Saturday, April 30, 2011

A Little Monky Business



STORY 017: THE TIME MEDDLER


One can wonder whether the four-part story The Time Meddler (individual episodes The Watcher, The Meddling Monk, A Battle of Wits, and Checkmate) counts as a historic story or a science-fiction story. Certainly, the setting is from Earth's past (Britain just before the arrival of William the Conqueror) but in this case, The Doctor (William Hartnell) and his Companions Vicki (Maureen O'Sullivan) and stowaway Steven Taylor (Peter Purves) aren't trying to influence history--they are trying to keep it as is.  I think it should be the first ahistoric story: one where history is merely the background to a more science-fiction driven story.  It is also unique in that The Time Meddler is the first Doctor Who story where we encounter a villain in the form of a fellow time traveller like The Doctor.

The Doctor and Vicki are mourning the loss of Ian and Barbara, when Steven appears (along with Hi-Fi, his faithful teddy bear).  The Doctor takes him on and they land in 1066 England, Northumbria to be exact.  Steven doesn't believe they are in the past (despite lots of evidence to the contrary).  They soon split up, with the Doctor going inland while Vicki and Steven climb up the hill.  Unknown to them, a Monk (Peter Butterworth) has been watching, and he isn't puzzled by their appearance at all.  The Doctor meets Edith (Alethea Charlton) who tells him where and when he is, but the Doctor is intrigued by the chanting coming from the nearby monastery, especially when the chanting carries a curious distortion, like a needle on a record going slightly off.  He goes there, and the Monk traps him.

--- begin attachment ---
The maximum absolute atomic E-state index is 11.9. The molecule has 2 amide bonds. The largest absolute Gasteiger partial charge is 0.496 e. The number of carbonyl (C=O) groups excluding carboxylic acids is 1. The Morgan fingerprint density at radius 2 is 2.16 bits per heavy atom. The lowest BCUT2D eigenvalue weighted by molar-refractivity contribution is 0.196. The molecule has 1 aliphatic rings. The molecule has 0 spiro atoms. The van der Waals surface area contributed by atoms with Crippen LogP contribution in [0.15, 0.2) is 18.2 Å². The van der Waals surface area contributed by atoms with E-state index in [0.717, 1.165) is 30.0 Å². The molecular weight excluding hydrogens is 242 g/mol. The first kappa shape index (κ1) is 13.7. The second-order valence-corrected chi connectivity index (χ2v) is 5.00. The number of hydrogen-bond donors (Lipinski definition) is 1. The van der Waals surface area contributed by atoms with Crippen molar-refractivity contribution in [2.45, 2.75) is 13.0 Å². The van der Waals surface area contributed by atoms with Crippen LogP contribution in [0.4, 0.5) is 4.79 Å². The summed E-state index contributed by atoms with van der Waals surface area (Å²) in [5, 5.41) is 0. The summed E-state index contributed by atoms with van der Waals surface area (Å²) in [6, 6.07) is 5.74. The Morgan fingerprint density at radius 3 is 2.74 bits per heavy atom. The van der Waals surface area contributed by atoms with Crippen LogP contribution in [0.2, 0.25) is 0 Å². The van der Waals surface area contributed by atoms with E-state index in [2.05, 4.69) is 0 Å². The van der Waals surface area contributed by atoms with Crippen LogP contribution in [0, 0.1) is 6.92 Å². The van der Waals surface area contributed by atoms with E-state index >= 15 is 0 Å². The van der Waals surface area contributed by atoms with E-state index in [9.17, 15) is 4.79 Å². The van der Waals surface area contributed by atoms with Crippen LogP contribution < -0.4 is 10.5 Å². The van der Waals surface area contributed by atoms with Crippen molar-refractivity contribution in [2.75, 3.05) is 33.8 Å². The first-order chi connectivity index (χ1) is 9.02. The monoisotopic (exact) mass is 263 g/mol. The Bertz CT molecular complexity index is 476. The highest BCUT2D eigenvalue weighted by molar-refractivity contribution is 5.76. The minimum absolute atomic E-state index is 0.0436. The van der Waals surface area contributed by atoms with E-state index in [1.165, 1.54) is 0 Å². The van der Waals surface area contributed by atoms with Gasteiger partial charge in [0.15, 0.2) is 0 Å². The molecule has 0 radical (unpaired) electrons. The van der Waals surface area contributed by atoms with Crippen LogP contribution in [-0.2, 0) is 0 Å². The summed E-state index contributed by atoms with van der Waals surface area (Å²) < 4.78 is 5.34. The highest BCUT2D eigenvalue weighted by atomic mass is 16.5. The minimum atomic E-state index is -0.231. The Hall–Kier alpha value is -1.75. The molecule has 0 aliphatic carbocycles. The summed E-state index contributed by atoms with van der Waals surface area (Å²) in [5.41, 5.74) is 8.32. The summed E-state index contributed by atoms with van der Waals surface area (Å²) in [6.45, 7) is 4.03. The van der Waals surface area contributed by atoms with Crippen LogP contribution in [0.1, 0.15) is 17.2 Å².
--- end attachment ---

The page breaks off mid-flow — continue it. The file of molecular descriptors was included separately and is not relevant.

Vicki and Steven, however, are trying to avoid capture by both the Saxons and a Viking scouting party.  They also suspect the Monk knows where the Doctor is, and they sneak into the monastery to investigate.  Both of them make the startling discovery that the Monk has a record player, but the Doctor is still missing.  To make things curiouser and curiouser, the Monk has a Progress Chart detailing his activities, culminating with the Battle of Hastings--which has yet to occur.  While searching for the Doctor, Vicki and Steven make one of the most truly shocking twists in Doctor Who: the Monk has a TARDIS of his own.  The Doctor, independent of his Companions, realizes who the Monk is...a member of his own race who he calls a Time Meddler.